An Experiment in Misery

by Stephen Crane

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Why is the character in "An Experiment in Misery" by Stephen Crane called "the youth"?

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The character is called “the youth” in “An Experiment in Misery” due to the youth’s particularly demeaning situation and the general dehumanizing quality of the big city.

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In Stephen Crane’s short story “An Experiment in Misery,” the main character goes by three primary names. The omniscient narrator refers to the protagonist as “the young man” and “the youth.” The assassin, the youth’s friend, sometimes calls him Willie. Interestingly enough, the narrator never calls the youth a proper name. For the narrator, the youth is either “the youth” or “the young man.”

The title of Crane’s short story might provide a clue as to why Crane’s narrator only refers to the main character as “the youth” or “the young man.” Perhaps Crane’s story can be read as a literary experiment. Crane wanted to see if he could center a narrative on a person whose actual name is never specifically acknowledged by the narrator.

The absence of a name might also relate to the misery of the youth. The youth’s conditions are too squalid and inhumane for him to be addressed as a person. It’s as if the beastly milieu of the youth necessitates a depersonalized treatment.

The youth’s less-than-human situation is brought to the forefront in the den scene when, trying to sleep, the youth sees “limbs wildly tossing in fantastic, nightmare gestures.” The youth then hears “guttural cries, grunts, oaths.” One could argue that this animalistic, monstrous environment prohibits the presence of something decent like a proper name.

It’s worth noting that the well-off people aren’t given proper names either. When the youth returns to City Hall Park, he observes people “in their good clothes” on their way to supposedly “important missions.” These privileged people are described as a “blend of black figures.” Maybe Crane called his character “the youth” not solely because of his demeaning poverty but because all people, regardless of their socioeconomic class, are dehumanized by the big, modern, capitalist city.

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Why is the character in "An Experiment in Misery" called "the youth"?

The protagonist in Crane's short story "An Experiment in Misery" is unnamed. In fact, he's referred to as a "youth" or a "young man."

There are two main reasons for this. First and foremost, Crane intends his youth to stand as a symbol for many other young men in his position forced to engage in a desperate fight for survival on the mean streets of America's cities. The youth in the story represents so much more than himself; he stands for goodness knows how many other people in the exact same predicament as himself.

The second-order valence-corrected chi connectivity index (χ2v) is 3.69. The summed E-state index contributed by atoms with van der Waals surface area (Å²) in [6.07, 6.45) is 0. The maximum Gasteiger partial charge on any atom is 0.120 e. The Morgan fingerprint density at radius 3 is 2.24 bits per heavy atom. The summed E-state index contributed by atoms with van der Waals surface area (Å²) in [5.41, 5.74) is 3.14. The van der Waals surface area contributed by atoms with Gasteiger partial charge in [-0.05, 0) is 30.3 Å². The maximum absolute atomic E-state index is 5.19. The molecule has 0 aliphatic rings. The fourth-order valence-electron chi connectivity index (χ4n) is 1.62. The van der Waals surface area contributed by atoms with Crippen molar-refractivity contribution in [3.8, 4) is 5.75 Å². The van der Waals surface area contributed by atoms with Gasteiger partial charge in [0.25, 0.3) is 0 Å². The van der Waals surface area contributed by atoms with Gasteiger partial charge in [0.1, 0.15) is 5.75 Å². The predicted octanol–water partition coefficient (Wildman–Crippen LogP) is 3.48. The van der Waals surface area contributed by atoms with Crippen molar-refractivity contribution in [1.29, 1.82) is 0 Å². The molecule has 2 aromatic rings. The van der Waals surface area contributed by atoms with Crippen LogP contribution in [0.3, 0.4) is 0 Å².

Turning his main character into a symbol this way allows Crane to deal with both the general and the particular, the plight of homeless young men as a whole and the effects of homelessness upon a single individual. Putting a human face on the scandal of homelessness and all its attendant poverty and misery makes it easier for the reader to identify and empathize with those at the very bottom of the heap.

The second reason that the protagonist is unnamed is that it emphasizes the dehumanization of homelessness and poverty and how it strips individuals of their identity.

Without money, without a home, without the normal network of human relationships and connections we so often take for granted, the young man is just another face in the crowd. He is anonymous, just one of many young men struggling each day to keep body and soul together.

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Why is the character called "the youth" in the story "An Experiment in Misery"?

In the short story "An Experiment in Misery" by Stephen Crane, a person identified only as "the youth" or "the young man" wanders among some of the poorest inhabitants of New York City. He eats free soup at a saloon, sleeps on a cot in a crowded dormitory, has breakfast at a cheap basement restaurant, and sits on a bench in a public park.

The odd thing about the protagonist is that though he is dressed in rags and is almost broke, this world of the poor seems to be new to him. The sights, sounds, and smells are unfamiliar and startling. Unlike most of the filthy denizens, the protagonist appears to be entering this stratum of society by choice. The title, "An Experiment in Misery," suggests that the protagonist may be doing this as an educational experience.

There are several reasons why Crane may have called the protagonist of this story "the youth" instead of giving him a name. Firstly, the meaning can be taken literally. The protagonist is physically younger than the other characters that Crane describes in the story.

Secondly, the protagonist's youth can refer to his inexperience in the world of the poor. As mentioned above, in some ways, he seems to be unfamiliar with this dirty and needy stratum of society, so he is a youth as far as experience is concerned.

Additionally, using a generic term like "the youth" instead of giving the protagonist a particular name gives the story the significance of a parable. The protagonist can be anybody, and it is easy for readers to more easily identify with the poverty-stricken young person.

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